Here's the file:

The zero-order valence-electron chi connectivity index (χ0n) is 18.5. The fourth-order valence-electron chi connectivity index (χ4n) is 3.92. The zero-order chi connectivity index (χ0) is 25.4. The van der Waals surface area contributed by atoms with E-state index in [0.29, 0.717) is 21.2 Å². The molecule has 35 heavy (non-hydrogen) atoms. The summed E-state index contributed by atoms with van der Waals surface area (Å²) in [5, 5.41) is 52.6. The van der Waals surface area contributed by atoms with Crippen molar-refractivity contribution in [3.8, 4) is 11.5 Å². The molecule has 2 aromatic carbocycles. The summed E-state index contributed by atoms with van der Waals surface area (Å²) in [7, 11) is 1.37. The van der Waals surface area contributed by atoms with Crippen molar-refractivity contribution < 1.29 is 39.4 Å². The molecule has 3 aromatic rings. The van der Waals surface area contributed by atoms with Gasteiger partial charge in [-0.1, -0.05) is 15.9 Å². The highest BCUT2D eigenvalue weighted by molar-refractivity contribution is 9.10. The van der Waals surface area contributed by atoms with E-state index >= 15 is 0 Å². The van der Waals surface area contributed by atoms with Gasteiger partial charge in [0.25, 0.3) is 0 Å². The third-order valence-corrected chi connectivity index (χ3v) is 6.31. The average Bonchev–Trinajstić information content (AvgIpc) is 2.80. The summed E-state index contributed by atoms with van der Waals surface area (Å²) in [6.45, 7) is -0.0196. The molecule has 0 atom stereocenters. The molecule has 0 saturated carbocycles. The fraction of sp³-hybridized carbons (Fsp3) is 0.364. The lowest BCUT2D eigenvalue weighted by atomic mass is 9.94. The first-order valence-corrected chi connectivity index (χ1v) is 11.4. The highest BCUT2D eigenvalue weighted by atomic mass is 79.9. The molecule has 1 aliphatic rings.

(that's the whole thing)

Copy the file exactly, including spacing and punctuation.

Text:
The zero-order valence-electron chi connectivity index (χ0n) is 18.5. The fourth-order valence-electron chi connectivity index (χ4n) is 3.92. The zero-order chi connectivity index (χ0) is 25.4. The van der Waals surface area contributed by atoms with E-state index in [0.29, 0.717) is 21.2 Å². The molecule has 35 heavy (non-hydrogen) atoms. The summed E-state index contributed by atoms with van der Waals surface area (Å²) in [5, 5.41) is 52.6. The van der Waals surface area contributed by atoms with Crippen molar-refractivity contribution in [3.8, 4) is 11.5 Å². The molecule has 2 aromatic carbocycles. The summed E-state index contributed by atoms with van der Waals surface area (Å²) in [7, 11) is 1.37. The van der Waals surface area contributed by atoms with Crippen molar-refractivity contribution < 1.29 is 39.4 Å². The molecule has 3 aromatic rings. The van der Waals surface area contributed by atoms with Gasteiger partial charge in [-0.1, -0.05) is 15.9 Å². The highest BCUT2D eigenvalue weighted by molar-refractivity contribution is 9.10. The van der Waals surface area contributed by atoms with E-state index >= 15 is 0 Å². The van der Waals surface area contributed by atoms with Gasteiger partial charge in [0.25, 0.3) is 0 Å². The third-order valence-corrected chi connectivity index (χ3v) is 6.31. The average Bonchev–Trinajstić information content (AvgIpc) is 2.80. The summed E-state index contributed by atoms with van der Waals surface area (Å²) in [6.45, 7) is -0.0196. The molecule has 0 atom stereocenters. The molecule has 0 saturated carbocycles. The fraction of sp³-hybridized carbons (Fsp3) is 0.364. The lowest BCUT2D eigenvalue weighted by atomic mass is 9.94. The first-order valence-corrected chi connectivity index (χ1v) is 11.4. The highest BCUT2D eigenvalue weighted by atomic mass is 79.9. The molecule has 1 aliphatic rings.